Georgia’s roadway work zones can be dangerous job environments. As noted in a GDOT Work Zone Fact Sheet posted by the Associated General Contractors of Georgia, a high percentage of the many workers struck by moving vehicles while on the job are members of cleanup and utility crews, construction workers and emergency responders.

According to the Georgia Department of Transportation, work-zone crashes have shown a steady increase. Almost 21,000 crashes occurred in Georgia’s roadway job sites in 2017. Driver impairment and distraction were contributing causes for many of the incidents.

Crashes taking place in Georgia’s roadway work zones resulted in more than 7,000 injuries in 2017. In the most recent available yearly statistics, the Federal Highway Administration reported more than 35,000 injuries occurred in roadway job sites across the nation in 2015.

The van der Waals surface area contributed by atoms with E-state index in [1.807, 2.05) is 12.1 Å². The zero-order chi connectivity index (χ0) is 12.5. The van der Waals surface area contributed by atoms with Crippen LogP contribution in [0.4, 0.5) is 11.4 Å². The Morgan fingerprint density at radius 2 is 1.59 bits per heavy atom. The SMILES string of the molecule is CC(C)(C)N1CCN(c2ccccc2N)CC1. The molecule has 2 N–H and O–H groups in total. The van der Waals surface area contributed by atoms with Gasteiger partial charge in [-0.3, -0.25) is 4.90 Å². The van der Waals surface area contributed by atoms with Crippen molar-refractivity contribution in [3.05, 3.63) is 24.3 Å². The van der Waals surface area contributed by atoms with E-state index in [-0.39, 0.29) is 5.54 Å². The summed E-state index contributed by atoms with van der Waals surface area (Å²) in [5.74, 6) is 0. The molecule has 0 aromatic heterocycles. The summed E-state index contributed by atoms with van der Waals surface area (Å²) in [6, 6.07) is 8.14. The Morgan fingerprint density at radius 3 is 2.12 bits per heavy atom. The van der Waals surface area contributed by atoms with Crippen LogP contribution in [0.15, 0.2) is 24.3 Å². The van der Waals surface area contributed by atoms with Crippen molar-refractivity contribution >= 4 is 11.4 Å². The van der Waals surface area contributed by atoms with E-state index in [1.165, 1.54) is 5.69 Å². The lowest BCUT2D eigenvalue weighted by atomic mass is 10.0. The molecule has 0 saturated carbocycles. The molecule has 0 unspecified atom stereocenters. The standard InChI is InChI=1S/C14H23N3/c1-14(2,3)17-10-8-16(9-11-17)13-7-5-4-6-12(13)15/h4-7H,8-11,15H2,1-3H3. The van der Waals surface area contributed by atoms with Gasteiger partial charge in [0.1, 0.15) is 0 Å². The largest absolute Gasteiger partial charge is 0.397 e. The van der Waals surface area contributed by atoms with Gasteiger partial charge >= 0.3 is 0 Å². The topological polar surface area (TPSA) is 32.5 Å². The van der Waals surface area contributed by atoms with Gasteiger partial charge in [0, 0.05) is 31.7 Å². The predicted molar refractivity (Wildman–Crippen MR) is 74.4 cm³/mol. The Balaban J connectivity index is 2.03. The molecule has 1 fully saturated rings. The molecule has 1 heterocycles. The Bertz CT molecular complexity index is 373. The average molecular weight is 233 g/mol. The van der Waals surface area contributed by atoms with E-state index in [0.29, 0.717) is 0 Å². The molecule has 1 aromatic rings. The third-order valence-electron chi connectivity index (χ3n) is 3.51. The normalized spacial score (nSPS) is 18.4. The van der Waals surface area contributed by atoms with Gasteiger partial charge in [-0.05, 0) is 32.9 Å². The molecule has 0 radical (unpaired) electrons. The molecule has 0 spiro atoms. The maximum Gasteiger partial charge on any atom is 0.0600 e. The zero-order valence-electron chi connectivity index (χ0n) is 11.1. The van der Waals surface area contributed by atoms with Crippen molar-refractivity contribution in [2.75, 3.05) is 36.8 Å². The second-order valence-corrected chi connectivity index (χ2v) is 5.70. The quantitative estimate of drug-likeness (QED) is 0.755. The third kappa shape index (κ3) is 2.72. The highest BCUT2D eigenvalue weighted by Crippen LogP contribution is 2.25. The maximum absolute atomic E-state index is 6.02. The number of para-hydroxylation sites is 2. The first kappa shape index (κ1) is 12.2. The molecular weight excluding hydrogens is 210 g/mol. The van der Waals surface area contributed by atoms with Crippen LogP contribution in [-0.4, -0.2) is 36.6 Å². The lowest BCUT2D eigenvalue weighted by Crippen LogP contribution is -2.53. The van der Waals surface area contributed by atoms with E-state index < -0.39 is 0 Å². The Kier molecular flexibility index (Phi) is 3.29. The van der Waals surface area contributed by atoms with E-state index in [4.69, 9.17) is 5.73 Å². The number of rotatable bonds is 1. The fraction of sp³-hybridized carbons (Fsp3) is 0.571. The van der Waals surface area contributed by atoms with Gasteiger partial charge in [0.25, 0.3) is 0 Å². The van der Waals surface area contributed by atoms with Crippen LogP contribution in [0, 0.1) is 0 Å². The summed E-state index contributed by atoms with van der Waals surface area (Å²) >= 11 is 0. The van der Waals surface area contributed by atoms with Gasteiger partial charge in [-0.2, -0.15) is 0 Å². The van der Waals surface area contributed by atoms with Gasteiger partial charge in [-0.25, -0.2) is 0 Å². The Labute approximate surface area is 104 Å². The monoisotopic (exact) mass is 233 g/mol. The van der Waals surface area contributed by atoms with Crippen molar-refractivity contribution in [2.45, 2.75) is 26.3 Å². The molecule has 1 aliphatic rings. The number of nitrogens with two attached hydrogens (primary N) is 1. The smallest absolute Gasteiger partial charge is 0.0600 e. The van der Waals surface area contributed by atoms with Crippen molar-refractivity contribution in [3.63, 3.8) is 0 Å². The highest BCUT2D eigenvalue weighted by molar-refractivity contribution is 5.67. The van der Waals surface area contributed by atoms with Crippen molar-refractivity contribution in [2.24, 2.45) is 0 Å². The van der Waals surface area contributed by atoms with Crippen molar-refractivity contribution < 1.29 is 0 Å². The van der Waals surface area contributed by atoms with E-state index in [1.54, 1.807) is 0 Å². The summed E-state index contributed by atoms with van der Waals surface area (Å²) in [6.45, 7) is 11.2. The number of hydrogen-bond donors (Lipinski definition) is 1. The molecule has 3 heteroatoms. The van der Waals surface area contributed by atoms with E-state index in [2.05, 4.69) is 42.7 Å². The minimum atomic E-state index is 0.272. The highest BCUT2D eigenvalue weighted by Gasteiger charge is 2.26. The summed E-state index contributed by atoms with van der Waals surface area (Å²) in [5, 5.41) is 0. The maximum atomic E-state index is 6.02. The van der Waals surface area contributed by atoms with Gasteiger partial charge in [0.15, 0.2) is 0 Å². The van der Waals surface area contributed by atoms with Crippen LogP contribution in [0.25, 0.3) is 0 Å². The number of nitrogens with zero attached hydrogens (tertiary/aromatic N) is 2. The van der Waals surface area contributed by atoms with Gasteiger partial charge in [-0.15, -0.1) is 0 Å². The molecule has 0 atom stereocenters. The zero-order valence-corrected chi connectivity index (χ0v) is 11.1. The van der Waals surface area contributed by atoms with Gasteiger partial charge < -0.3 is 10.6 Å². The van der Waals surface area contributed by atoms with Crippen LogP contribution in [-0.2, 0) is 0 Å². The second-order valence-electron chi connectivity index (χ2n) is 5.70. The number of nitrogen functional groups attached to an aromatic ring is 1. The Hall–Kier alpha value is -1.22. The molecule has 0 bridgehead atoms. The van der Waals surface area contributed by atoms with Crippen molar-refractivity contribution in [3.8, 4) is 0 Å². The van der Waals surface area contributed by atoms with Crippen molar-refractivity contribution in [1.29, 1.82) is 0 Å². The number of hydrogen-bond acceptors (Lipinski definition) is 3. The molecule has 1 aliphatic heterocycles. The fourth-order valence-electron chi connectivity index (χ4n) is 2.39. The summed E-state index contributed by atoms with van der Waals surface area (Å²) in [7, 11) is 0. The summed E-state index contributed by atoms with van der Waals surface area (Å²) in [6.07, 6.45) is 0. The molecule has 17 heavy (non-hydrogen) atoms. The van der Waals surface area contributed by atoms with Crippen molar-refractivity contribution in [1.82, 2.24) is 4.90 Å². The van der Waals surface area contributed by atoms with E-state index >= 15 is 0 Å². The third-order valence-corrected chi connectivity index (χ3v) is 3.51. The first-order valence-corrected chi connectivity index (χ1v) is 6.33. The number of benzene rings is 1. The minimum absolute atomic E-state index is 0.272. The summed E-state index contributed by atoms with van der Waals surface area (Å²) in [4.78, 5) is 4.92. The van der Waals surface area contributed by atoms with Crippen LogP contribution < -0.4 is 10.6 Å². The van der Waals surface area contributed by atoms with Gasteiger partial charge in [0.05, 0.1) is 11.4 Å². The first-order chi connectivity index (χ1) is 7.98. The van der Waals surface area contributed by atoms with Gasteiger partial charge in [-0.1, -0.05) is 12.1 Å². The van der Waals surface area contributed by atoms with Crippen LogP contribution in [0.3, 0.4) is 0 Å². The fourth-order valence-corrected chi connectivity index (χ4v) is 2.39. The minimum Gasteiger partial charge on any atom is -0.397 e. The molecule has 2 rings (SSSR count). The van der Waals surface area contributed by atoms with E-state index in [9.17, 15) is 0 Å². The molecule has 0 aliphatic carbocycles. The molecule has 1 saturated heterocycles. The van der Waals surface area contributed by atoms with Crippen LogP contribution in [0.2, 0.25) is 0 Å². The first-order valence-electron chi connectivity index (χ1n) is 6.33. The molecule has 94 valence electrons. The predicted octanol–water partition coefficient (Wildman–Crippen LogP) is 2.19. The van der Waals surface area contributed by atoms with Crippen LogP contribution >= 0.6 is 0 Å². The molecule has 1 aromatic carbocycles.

Steps toward worker and driver safety awareness

As noted by the U.S. Department of Labor and OSHA, the 20th annual Safety Stand Down took place in April during National Highway Work Zone Awareness Week. During the one-hour stand down, which took place at more than 1,400 job sites across the U.S., employers and their employees reviewed and discussed safety practices and the dangers faced by roadway workers.

As noted on the Georgia Governor’s Office of Highway Safety web page, the Peach State enacted its Move Over Law in response to reports showing passing traffic can hit parked emergency vehicles even when the emergency lights are flashing. The law requires drivers in the lane next to the shoulder who are approaching any roadway or emergency workers or their parked vehicles to move over one lane. When not possible, drivers must be ready to stop their vehicles and also reduce their speed to below the posted limit.

Workers’ compensation for on-the-job roadway injuries

Georgia roadway workers injured while on the job may receive compensation for their medical expenses and lost wages. The workers’ comp insurance plan covers a wide range of injuries and illnesses as long as they are job-related. Although workers’ comp issues can become complicated, there are approaches to filing a complex claim that may allow for full compensation.